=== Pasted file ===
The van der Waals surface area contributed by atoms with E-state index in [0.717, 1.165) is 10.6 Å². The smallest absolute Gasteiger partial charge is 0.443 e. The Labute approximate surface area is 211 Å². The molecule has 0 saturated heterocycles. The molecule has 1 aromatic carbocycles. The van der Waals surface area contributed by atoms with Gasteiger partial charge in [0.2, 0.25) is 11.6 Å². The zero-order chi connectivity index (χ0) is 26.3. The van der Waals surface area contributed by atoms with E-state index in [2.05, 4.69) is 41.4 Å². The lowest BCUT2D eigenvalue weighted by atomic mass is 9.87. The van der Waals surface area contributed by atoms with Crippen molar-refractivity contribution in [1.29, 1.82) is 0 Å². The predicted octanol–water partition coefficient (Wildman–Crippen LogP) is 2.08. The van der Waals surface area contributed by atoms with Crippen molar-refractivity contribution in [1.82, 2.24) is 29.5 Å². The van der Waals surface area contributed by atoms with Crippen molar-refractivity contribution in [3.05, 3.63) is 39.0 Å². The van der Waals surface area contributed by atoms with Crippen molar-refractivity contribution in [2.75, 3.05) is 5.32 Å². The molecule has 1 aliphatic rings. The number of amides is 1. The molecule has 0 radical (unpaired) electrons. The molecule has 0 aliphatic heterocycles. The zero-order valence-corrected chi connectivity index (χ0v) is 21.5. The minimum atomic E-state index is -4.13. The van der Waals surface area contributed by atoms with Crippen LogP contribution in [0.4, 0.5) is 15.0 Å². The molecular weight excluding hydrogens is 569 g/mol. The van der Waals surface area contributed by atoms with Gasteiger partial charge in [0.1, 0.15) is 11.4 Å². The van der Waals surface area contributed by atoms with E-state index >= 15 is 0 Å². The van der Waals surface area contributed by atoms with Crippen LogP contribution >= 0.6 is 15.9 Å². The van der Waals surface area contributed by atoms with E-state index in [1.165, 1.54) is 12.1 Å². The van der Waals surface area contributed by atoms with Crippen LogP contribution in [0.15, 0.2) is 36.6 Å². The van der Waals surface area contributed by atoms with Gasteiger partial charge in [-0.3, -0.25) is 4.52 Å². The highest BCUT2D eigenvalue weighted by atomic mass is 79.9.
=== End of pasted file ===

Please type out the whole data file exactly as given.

The van der Waals surface area contributed by atoms with E-state index in [0.717, 1.165) is 10.6 Å². The smallest absolute Gasteiger partial charge is 0.443 e. The Labute approximate surface area is 211 Å². The molecule has 0 saturated heterocycles. The molecule has 1 aromatic carbocycles. The van der Waals surface area contributed by atoms with Gasteiger partial charge in [0.2, 0.25) is 11.6 Å². The zero-order chi connectivity index (χ0) is 26.3. The van der Waals surface area contributed by atoms with E-state index in [2.05, 4.69) is 41.4 Å². The lowest BCUT2D eigenvalue weighted by atomic mass is 9.87. The van der Waals surface area contributed by atoms with Crippen molar-refractivity contribution in [1.29, 1.82) is 0 Å². The predicted octanol–water partition coefficient (Wildman–Crippen LogP) is 2.08. The van der Waals surface area contributed by atoms with Crippen molar-refractivity contribution in [1.82, 2.24) is 29.5 Å². The van der Waals surface area contributed by atoms with Crippen molar-refractivity contribution in [3.05, 3.63) is 39.0 Å². The van der Waals surface area contributed by atoms with Crippen molar-refractivity contribution in [2.75, 3.05) is 5.32 Å². The molecule has 1 aliphatic rings. The number of amides is 1. The molecule has 0 radical (unpaired) electrons. The molecule has 0 aliphatic heterocycles. The zero-order valence-corrected chi connectivity index (χ0v) is 21.5. The minimum atomic E-state index is -4.13. The van der Waals surface area contributed by atoms with Crippen LogP contribution in [0.4, 0.5) is 15.0 Å². The molecular weight excluding hydrogens is 569 g/mol. The van der Waals surface area contributed by atoms with Gasteiger partial charge in [0.1, 0.15) is 11.4 Å². The van der Waals surface area contributed by atoms with E-state index >= 15 is 0 Å². The van der Waals surface area contributed by atoms with Crippen LogP contribution >= 0.6 is 15.9 Å². The van der Waals surface area contributed by atoms with E-state index in [1.165, 1.54) is 12.1 Å². The van der Waals surface area contributed by atoms with Crippen LogP contribution in [0.15, 0.2) is 36.6 Å². The van der Waals surface area contributed by atoms with Gasteiger partial charge in [-0.3, -0.25) is 4.52 Å². The highest BCUT2D eigenvalue weighted by atomic mass is 79.9.